In recent years, a few well known companies like Coleman have also begun manufacturing camping stove grill combos. These combine elements of camping stoves with some of the more familiar features of traditional backyard grills.

Tabletop vs. Freestanding Stoves

There are two main types of propane camping stoves: tabletop stoves and freestanding stoves.

As the name suggests, tabletop stoves are placed on top of a table or other flat surface. They don’t have legs, so the table supports the stove while you are cooking. While finding a suitable table or surface outdoors can sometimes be difficult, tabletop stoves are much more portable.

Freestanding stoves, on the other hand, have legs to support them. When it comes time to cook, freestanding stoves are definitely more convenient. However, they are heavier, bulkier, and more difficult to pack and carry.  

 

Backpacking Stoves

Compared to classic camping stoves, backpacking stoves are significantly more portable. They are smaller, lighter, and easier to carry and pack. As the name suggests, most backpacking stoves are so portable that they can fit right inside your backpack.  

While they have the advantage of portability, backpacking stoves aren’t quite as powerful as the larger propane stoves. Backpacking stoves have a smaller cooking surface and produce less BTUs, so what you are capable of cooking is limited and will also take longer to cook.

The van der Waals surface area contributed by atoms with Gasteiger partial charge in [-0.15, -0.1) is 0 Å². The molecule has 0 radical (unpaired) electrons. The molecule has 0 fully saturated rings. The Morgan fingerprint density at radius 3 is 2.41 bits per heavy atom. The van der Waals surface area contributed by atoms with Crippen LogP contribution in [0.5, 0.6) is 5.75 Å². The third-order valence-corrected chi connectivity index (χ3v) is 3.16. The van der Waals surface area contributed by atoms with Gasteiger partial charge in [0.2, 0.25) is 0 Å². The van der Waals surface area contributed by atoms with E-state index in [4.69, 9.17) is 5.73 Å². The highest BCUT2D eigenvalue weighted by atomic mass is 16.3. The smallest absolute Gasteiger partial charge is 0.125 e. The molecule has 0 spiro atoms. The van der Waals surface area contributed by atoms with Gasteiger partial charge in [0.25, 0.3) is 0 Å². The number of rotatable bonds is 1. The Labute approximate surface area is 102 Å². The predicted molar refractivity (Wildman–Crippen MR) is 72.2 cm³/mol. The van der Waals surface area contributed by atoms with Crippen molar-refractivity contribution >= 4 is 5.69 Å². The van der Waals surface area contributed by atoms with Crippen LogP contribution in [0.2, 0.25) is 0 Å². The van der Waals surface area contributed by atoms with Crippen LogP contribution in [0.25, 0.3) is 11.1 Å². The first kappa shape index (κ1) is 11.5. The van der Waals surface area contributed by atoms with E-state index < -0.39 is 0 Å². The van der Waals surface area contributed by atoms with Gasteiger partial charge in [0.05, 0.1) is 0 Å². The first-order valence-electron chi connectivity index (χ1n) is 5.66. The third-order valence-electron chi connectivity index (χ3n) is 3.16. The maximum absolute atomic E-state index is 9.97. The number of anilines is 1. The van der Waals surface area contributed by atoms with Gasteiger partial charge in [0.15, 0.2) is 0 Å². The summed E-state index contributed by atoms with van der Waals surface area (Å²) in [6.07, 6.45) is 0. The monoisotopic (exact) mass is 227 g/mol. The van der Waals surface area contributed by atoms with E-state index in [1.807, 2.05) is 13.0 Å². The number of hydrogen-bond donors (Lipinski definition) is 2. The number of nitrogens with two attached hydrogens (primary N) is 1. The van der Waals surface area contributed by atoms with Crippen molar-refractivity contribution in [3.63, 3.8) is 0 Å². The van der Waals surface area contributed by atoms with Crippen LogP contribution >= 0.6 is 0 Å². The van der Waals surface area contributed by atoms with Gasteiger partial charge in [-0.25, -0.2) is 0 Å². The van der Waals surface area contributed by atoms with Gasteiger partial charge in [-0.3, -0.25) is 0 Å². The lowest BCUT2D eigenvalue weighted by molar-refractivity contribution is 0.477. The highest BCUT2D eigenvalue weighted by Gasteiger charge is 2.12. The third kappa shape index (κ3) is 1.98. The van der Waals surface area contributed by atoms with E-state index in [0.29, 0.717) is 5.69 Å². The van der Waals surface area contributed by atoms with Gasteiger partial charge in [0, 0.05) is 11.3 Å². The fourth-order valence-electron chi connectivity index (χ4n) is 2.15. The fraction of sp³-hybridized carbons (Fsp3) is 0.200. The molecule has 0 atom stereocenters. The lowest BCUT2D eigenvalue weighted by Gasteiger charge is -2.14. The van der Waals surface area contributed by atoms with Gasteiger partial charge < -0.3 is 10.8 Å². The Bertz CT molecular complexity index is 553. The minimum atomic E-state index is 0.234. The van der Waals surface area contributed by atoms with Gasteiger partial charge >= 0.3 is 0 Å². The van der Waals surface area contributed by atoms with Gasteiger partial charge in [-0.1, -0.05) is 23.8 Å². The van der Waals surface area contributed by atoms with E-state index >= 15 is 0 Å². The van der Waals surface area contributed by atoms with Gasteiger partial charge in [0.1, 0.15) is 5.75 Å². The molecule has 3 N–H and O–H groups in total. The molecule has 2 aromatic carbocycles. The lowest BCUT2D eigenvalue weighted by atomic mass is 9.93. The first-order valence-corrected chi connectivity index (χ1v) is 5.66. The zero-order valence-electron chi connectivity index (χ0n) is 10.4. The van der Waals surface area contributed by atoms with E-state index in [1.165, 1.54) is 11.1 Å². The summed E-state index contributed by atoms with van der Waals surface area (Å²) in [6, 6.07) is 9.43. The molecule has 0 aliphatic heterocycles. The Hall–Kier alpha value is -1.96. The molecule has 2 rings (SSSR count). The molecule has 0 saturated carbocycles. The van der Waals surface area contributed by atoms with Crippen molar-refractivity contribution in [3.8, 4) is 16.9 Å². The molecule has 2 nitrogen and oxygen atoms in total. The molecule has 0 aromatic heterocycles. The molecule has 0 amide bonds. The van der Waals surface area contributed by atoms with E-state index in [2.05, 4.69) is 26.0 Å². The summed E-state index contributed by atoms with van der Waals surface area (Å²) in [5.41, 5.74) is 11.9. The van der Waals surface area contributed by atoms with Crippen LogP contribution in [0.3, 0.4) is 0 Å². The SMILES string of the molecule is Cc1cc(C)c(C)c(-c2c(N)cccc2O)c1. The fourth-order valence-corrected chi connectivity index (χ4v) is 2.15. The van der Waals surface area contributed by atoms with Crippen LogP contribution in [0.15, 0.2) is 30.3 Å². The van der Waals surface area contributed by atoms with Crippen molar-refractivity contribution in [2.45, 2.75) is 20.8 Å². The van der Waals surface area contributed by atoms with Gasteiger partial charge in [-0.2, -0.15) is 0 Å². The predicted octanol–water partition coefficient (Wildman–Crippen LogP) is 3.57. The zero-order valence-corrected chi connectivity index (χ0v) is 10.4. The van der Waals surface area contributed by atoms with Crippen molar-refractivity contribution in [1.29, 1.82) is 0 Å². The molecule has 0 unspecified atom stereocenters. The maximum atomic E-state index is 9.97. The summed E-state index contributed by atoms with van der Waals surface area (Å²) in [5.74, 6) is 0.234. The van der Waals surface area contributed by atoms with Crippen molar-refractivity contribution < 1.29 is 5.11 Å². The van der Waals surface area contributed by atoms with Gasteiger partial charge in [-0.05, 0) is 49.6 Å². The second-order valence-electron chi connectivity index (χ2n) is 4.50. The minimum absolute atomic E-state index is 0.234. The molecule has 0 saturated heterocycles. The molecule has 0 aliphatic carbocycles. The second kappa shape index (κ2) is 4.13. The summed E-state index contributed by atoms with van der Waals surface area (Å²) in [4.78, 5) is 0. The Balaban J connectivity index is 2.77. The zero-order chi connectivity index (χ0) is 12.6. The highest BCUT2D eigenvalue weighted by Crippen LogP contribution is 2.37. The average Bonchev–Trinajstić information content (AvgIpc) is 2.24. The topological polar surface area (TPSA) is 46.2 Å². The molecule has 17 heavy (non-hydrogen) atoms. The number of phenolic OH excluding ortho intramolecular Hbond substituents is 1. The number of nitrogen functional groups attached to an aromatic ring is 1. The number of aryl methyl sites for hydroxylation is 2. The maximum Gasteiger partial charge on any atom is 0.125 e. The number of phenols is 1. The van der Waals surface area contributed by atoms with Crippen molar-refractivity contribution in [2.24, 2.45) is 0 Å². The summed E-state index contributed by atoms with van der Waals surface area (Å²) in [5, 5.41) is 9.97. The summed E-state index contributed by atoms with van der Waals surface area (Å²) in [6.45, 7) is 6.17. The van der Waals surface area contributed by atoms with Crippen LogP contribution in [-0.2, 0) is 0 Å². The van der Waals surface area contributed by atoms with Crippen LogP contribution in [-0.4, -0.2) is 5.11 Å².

There are five main types of backpacking stoves: canister stoves, liquid fuel stoves, wood burning stoves, integrated canister stoves, and alcohol stoves. Let’s take a look at the pros and cons, features, and ideal uses of each type.

 

Canister Stoves

These days, canister stoves are by far the most popular type of backpacking stoves. Canister stoves are small, convenient, lightweight, and easy to carry. Usually, they have a single burner that screws directly onto the top of a small fuel canister. The top of the fuel canisters are threaded, which creates a sealed connection.

Canister Stove
A canister stove.

In the past, canister stoves used butane fuel. Today, modern canister stoves use a fuel mixture that combines propane and butane. Compared to butane, this combination fuel is easier to light, burns hotter, and performs better in cold temperatures. 

Most canister stoves have controllable heat, which makes them pretty versatile. They are capable of frying, baking, and simmering.

 

Liquid Fuel Camp Stoves

Liquid fuel camp stoves have a single burner that connects to refillable fuel bottles via a hose.